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Furnishing fabric

Furnishing fabric

  • Place of origin:

    Alsace (manufactured)

  • Date:

    about 1785-95 (manufactured)

  • Artist/Maker:


  • Materials and Techniques:

    Copper plate printed cotton

  • Museum number:


  • Gallery location:

    In Storage

This scene is typical of the pastoral and theatrical or literary scenes printed on cotton textiles in the late 18th century in various centres of cotton printing across northern Europe, including that of Wesserling in Alsace where this piece was made. The imagery was based on works by the Dutch artist Karel Dujardin (about 1622-78). The most famous cotton-printing factory was propitiously located at Jouy-en-Josas, half way between Paris and Versailles, the main residences of the French court - and the most desired and likely market for these expensive furnishings textiles.

The picnic depicted here is staged - a theatrical moment in an outdoor setting. All figures are dressed in clothes that refer back to 17th-century historical styles - the large brimmed hats with their large feathers are similar to those worn in Rubens's paintings, while the paned sleeves on the woman's dress and the paned breeches of the boys lounging on the ground date to the first half of the 17th rather than to the 18th century. The short jackets are reminiscent of 17th-century doublets. Some of these elements of dress became popular again in late 18th-century fashionable dress, having been worn both on the stage for historical plays and also at masquerades where aristocrats chose to dress up as figures from a previous age.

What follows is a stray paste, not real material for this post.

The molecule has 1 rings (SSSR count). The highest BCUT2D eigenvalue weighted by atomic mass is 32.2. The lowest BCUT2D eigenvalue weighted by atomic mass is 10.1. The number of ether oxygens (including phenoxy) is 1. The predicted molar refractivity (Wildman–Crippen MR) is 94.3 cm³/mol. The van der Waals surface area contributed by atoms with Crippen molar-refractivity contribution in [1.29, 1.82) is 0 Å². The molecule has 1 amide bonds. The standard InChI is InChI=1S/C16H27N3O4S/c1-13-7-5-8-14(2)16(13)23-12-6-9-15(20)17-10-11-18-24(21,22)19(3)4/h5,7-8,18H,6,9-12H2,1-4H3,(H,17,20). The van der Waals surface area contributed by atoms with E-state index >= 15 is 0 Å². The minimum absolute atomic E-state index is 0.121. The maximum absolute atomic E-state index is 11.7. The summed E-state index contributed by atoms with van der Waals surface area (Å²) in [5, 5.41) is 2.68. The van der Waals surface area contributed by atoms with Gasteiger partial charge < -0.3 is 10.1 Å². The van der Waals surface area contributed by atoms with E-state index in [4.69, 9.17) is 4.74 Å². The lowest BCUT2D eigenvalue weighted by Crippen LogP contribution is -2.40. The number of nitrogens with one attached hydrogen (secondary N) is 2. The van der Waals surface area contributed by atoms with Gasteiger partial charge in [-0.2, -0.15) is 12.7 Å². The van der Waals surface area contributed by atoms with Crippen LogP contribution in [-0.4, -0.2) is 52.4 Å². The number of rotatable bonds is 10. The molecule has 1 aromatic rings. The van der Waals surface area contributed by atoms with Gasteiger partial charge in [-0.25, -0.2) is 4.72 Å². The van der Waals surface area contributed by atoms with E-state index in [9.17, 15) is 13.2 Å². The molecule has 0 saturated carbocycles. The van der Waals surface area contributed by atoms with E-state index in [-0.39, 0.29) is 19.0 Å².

Physical description

Copper plate printed cotton, red on white ground, depicting scenes of elegant characters eating and drinking, peasants using laden horses and taking them to a classically inspired trough, playing and looking after cattle, all in a rural setting, .

Place of Origin

Alsace (manufactured)


about 1785-95 (manufactured)



Materials and Techniques

Copper plate printed cotton


Length: 97.5 cm Incomplete repeat, Width: 88 cm

Object history note

One of the pieces of printed cotton purchased from Madame Mayoux, a Parisian gallery owner and collector, in 1919.

Historical context note

The V&A collection of French printed cottons dating to 1760-1830 comprises more than 500 textile fragments. Over 300 pattern books contain 300,000 designs of French printed cottons from the 18th to 20th centuries. These collections were largely shaped by acquisitions from three sources: Dr Robert Forrer, a Swiss-born archaeologist and antiques dealer (V&A acquisition in 1899), Madame Mayoux, a Parisian gallery owner and collector (V&A acquisitions in 1919) and Sara Lee Courtaulds (donation of Courtaulds' archive of pattern books, including eight from Oberkampf's factory at Jouy, in 2000). Other examples have been acquired by textile curators.

Descriptive line

printed cotton, about 1785-95, French; Plate printed after works by Karel Dujardin, manufactured by Wesserling, Alsace; The Drinkers

Bibliographic References (Citation, Note/Abstract, NAL no)

Sarah Grant, Toiles de Jouy. French Printed Cottons, V&A Publishing, 2010, pp. 46-7, catalogue 12.


Cotton (textile)



Subjects depicted

Horse; Picnic; Drink; Dog; Men; Food; Trees; Women




Textiles and Fashion Collection

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